North Canada- Explorer
It seemed idyllic, dappled sun light through boughs. Beautiful alder, sycamore, lime. The shade of leaves canopy- scent-clear rivers. Slopes of fallen pines and beech kernels. However the scenario may not be exactly quite as you envisioned.
In the Red Lion with Craig;
Oh the malnutrition
The porous wrinkled skin
The stage by stage merge with living death
The timid frightened black bear I chased away
The rapidly growing abscess on your ankle
The numbness down your left side
The unexplained blurred vision
Your tattered jeans hanging soaked
The raw red rashes on your legs caused by wet trouser friction
The dissolution of language facilities
The inconsequent mousse you stroked
The alpine hare you chased for two hours, but couldn’t quite catch.
North Canada Echo
An Irish man goes to a doctors. I have this terrible pain. Where? Well everywhere. Can you touch your nose. Yes. Does it hurt. Oh yes. Now your chest. Oh the pain doctor. Now your knee. The pains terrible. Well. Well? You’ve got a broken finger.
North Canada Echo Two
It was poorly thought through. I accept that suburbia is debauched and disingenuous. But there are better less radical ways of fighting back. To carry on after James Dyer realized it was a barren and bleak enterprise is somewhat admirable. If James Dyer where a real explorer and attempted to for instance walk to the north pole, he would die.
Homeless, Victorian Era
Workhouse had special quarters. For tramps/vagrants/travellers. Sometimes called Spikes. Work could include picking oakum- reducing old rope to constituent parts. Or breaking rocks into stones to be sold for road making. Casuals were not allowed to return for 30 days. There conditions where worse than in poor houses. Food was bread and guel.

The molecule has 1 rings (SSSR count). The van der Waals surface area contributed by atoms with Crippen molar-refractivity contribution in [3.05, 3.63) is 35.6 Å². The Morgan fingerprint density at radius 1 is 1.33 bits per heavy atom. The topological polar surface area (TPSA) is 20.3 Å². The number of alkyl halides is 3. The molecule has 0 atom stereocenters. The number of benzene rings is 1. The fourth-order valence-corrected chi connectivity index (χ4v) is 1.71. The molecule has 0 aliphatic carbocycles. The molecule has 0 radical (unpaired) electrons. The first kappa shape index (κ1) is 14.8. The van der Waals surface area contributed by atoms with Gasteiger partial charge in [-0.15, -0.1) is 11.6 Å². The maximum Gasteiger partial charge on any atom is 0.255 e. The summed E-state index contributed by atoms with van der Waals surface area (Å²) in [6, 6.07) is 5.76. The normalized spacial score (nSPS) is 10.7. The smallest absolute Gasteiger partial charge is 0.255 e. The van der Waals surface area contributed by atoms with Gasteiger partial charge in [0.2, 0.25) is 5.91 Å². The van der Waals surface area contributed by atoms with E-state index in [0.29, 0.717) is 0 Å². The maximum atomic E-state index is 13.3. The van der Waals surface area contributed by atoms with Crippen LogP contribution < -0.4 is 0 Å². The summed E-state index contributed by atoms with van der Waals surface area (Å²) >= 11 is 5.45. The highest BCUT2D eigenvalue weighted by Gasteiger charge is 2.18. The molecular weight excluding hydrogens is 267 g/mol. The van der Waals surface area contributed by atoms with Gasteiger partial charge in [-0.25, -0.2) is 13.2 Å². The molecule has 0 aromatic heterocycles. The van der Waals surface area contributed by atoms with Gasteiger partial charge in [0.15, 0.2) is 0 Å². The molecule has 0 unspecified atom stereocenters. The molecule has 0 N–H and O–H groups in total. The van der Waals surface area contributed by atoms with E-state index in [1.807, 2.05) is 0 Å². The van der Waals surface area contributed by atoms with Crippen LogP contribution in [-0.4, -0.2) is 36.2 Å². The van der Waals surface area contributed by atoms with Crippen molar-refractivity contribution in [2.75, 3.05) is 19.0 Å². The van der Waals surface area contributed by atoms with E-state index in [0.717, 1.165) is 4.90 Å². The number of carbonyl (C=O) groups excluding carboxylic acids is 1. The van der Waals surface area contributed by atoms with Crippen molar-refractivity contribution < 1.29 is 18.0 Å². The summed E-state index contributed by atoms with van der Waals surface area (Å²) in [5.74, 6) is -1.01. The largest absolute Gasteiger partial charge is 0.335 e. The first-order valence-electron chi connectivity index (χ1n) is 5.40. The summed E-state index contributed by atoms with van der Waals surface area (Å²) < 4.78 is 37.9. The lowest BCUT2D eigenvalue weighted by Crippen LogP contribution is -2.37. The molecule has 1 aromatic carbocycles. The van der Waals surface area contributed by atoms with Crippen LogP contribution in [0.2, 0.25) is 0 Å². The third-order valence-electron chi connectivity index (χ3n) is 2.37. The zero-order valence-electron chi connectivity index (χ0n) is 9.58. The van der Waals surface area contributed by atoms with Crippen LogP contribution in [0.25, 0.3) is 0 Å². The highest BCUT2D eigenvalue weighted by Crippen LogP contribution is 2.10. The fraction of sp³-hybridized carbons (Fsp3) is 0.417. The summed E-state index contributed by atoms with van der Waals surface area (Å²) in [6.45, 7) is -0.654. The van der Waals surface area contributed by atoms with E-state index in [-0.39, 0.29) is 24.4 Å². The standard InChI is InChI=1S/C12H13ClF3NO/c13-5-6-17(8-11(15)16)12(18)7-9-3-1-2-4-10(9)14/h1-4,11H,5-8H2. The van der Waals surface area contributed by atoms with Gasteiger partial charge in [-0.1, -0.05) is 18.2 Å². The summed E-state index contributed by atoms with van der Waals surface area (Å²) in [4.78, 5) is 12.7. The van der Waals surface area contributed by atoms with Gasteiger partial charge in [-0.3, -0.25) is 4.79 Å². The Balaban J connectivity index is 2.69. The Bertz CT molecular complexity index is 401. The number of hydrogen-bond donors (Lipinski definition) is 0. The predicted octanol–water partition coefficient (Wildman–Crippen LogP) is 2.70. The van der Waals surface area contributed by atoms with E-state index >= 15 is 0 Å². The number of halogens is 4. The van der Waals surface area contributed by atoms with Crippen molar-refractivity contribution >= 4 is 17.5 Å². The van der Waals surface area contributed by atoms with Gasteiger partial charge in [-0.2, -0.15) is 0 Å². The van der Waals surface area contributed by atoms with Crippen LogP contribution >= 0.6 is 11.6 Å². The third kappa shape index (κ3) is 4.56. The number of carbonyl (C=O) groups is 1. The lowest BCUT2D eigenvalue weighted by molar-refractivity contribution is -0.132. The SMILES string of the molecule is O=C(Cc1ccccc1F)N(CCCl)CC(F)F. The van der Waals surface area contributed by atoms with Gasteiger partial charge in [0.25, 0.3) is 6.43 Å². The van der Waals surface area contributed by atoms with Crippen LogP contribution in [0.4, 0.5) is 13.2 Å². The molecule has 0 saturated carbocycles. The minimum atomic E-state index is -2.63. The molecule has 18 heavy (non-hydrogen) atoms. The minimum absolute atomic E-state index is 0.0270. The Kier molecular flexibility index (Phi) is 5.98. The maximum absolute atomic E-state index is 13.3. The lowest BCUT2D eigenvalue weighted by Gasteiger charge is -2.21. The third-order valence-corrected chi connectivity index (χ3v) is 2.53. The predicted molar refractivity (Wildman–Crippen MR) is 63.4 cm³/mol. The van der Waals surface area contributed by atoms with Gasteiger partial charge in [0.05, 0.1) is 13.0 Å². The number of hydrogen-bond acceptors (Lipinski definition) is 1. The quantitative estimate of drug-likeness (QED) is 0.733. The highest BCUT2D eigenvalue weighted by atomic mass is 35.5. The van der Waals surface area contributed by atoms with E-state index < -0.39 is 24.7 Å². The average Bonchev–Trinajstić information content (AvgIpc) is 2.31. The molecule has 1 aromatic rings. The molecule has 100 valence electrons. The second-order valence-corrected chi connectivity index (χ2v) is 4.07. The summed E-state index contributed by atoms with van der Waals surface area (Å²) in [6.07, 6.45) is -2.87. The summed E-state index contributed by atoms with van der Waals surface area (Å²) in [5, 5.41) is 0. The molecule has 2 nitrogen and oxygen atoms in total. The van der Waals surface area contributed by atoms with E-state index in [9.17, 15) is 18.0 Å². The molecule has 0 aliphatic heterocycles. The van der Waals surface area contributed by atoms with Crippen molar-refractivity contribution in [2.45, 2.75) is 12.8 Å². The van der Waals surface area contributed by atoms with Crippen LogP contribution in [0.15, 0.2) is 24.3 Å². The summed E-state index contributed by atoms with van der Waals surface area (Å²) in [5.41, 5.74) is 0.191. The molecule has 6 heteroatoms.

Were soldiers of the gutter and heaven
I think, I Frank am supposed to feel grateful
For the straw bailed bed
His last thought before a guttural deep sleep
Another days work. Then the soft hay of the bedstead
Tomorrow I will walk to Leigh spike
No one says nowt- so I guess this is our lot
A frown from the missus in Gaberdine and umbrella
A scowl from the man in top hat
Av you a penny sir for the poor
Its not much of a laugh I can tell yi
We don’t drink as we can’t afford to
Walking to next spike, in the biting cold.
Blackhouse, Scottish Borders
(Former residence of poet James Hogg 1770-1835, “The Ettrick Shepherd”)
The Snow slips down on Christmas day
We have been marooned by snow for one month
Her face on the mountain slopes in summer and winter
The sky knows no one’s names. A gossamer duvet.
Love starts again, the finches in the woods
The fire warms us, guitars resound in the mountains
A snipe zig zags to paradise. Then the snow and snow
A naught nestled cottage, becomes a one.
You see here in the Border mountain’s there are no cities
Between here and the North Ocean
Snow buttercup, sun, brambling wings
To bleach the north with orange.
Then love begins again, with dawn and snow
Rice like bread like wine like incense like grass
A gale of clouds and waiting, and icicles of hope
Looking into her face on the mountain slopes.